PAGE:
Although the Massachusetts workers’ compensation system allows injured workers to receive benefit payments, a worker who suffers a temporary or partial disability may be asked to perform light duty work by the employer until he or she is cleared to return to the same capacity as before the injury. Determining whether the employee is capable of performing light duty work requires medical examinations and other findings. In some cases, an employee is capable of still performing some sedentary tasks, but in other cases, even light duty work is out of the question. As knowledgeable work injury lawyers, the legal professionals at the Law Office of Michael O. Smith have handled numerous work injury claims and are ready to assist you.
A recent case highlights issues that can arise with light duty work. The man suffered a slip and fall injury while working as a patrolman and spent the next several years receiving various medical treatments and diagnoses for his injuries. When he fell, he used his right arm to brace the impact and had sustained serious injuries to his right arm. The worker tried on several occasions to return to his regular job and worked in a light duty capacity in some instances. Even in a light duty capacity, the worker reported experiencing continued pain.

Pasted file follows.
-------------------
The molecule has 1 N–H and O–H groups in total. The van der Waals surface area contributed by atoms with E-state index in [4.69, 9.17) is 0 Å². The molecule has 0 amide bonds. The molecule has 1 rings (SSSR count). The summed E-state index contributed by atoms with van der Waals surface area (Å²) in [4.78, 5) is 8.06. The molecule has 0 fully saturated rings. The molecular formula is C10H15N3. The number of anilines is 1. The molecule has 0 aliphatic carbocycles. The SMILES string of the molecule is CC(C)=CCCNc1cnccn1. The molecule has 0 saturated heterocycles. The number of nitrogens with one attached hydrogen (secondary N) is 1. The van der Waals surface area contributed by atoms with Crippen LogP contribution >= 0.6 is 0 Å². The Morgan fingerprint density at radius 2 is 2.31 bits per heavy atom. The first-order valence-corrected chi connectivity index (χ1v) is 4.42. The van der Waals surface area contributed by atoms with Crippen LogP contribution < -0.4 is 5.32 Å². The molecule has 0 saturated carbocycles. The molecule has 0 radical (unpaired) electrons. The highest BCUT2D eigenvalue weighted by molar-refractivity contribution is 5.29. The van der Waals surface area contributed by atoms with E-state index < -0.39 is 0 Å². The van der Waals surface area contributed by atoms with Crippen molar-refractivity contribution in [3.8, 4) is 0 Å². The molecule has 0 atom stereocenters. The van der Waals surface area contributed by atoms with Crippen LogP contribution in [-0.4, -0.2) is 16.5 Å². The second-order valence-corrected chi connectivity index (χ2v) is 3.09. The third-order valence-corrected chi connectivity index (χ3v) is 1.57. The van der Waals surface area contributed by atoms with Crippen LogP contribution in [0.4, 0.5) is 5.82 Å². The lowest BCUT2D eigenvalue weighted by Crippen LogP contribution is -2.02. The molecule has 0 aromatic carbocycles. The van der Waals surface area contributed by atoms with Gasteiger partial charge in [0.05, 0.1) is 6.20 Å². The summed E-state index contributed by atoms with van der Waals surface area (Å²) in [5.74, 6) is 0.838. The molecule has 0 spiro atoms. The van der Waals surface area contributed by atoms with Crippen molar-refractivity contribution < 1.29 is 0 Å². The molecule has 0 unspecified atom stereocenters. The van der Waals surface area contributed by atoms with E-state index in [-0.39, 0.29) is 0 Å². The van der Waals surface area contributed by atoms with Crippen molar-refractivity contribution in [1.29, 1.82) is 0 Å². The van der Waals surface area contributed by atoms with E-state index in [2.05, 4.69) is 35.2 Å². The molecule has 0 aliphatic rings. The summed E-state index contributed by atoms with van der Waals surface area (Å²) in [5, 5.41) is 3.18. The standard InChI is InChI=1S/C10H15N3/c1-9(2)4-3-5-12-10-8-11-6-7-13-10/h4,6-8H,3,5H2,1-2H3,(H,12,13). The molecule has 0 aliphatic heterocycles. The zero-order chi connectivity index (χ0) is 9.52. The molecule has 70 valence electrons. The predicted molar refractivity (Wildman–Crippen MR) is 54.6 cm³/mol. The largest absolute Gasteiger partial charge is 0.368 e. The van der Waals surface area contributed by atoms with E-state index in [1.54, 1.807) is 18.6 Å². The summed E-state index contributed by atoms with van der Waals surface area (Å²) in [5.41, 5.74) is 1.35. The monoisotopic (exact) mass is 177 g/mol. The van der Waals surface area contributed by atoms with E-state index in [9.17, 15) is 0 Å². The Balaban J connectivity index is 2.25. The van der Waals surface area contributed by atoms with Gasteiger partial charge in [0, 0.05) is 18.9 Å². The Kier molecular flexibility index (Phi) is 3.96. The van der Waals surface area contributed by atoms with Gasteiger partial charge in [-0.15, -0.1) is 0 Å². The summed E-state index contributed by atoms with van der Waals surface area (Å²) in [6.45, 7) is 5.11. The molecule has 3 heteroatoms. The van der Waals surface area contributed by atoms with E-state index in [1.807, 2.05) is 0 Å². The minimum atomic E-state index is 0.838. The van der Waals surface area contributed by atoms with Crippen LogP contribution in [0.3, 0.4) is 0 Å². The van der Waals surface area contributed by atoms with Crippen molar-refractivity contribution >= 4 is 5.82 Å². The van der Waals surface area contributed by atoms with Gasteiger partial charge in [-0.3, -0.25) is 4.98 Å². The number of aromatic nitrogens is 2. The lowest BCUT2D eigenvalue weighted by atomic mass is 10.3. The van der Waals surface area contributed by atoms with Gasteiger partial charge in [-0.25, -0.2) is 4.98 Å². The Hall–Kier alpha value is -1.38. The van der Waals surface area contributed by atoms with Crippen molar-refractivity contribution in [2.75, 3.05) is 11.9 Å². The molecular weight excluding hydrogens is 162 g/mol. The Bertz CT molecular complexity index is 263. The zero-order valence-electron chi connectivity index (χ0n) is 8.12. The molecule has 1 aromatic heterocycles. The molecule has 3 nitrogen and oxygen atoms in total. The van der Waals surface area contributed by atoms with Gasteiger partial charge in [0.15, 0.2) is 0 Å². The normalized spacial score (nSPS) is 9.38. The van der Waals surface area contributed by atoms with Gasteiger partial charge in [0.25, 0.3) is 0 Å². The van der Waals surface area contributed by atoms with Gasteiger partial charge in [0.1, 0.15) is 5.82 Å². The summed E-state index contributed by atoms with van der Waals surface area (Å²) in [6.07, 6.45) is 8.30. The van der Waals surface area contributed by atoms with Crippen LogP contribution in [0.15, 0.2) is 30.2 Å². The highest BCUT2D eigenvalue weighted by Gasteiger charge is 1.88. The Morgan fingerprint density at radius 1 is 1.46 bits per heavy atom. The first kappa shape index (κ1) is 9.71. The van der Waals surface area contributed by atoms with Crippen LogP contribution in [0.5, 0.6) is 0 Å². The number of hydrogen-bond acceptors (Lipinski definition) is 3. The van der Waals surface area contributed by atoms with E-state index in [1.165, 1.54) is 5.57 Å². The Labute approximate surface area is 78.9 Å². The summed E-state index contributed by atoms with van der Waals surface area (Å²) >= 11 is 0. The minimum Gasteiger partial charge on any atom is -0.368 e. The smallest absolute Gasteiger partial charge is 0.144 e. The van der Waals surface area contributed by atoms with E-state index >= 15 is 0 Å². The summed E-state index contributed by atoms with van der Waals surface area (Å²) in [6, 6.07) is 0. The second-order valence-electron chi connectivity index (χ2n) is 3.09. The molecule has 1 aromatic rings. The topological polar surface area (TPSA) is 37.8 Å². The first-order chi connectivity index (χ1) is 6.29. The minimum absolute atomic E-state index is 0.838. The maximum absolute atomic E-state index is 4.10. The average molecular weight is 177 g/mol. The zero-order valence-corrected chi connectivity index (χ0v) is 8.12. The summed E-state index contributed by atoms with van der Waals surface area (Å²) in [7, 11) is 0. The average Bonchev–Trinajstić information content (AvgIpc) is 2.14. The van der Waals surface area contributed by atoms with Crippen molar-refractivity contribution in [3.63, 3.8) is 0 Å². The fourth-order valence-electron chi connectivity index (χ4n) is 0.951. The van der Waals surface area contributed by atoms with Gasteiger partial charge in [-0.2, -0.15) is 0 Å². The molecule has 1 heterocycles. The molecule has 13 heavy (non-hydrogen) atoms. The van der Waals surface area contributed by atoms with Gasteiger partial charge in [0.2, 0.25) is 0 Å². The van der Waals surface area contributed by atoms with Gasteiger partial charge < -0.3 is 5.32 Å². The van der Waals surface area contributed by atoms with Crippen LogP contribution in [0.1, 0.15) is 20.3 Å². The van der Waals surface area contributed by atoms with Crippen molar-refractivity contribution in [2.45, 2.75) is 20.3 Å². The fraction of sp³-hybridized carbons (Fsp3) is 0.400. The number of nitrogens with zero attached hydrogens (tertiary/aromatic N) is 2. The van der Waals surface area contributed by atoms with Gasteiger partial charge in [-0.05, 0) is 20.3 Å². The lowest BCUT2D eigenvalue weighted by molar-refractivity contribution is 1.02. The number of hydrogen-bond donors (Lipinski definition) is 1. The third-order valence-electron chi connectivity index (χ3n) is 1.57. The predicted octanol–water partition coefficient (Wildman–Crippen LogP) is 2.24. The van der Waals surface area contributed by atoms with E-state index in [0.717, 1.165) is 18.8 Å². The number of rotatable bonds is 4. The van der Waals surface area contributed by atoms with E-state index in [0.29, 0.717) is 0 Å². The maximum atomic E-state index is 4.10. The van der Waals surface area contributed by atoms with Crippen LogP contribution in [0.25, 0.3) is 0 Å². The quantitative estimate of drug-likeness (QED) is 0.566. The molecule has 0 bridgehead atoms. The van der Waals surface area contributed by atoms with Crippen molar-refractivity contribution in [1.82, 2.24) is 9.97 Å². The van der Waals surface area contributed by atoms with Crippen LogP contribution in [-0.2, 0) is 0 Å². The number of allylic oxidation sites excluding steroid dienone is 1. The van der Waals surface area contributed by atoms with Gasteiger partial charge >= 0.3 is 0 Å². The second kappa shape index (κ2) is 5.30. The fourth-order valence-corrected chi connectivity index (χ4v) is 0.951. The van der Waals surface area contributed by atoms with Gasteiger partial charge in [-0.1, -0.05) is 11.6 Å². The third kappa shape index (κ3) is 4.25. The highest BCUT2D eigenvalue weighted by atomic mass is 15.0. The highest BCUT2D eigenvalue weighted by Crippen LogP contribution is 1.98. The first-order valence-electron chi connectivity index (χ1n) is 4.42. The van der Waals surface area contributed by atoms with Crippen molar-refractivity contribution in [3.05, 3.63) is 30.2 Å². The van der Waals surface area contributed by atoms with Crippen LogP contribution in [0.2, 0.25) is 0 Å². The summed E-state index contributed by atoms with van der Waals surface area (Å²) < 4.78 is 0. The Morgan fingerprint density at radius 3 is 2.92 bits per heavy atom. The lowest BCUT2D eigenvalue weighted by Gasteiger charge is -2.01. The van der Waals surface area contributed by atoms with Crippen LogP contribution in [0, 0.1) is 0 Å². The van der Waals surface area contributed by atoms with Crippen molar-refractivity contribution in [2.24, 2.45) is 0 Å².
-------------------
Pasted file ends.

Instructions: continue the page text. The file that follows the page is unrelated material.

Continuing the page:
The worker eventually applied for workers’ compensation benefits. The court awarded benefits on the basis that the worker tried to engage in meaningful work, his need for surgery and continued pain, and the fact that he was totally disabled as a result of the injury. The insurer appealed the award of benefits on the basis that the court did not give it a fair opportunity to provide medical evidence and that one of the reports from an independent medical examiner was incomplete.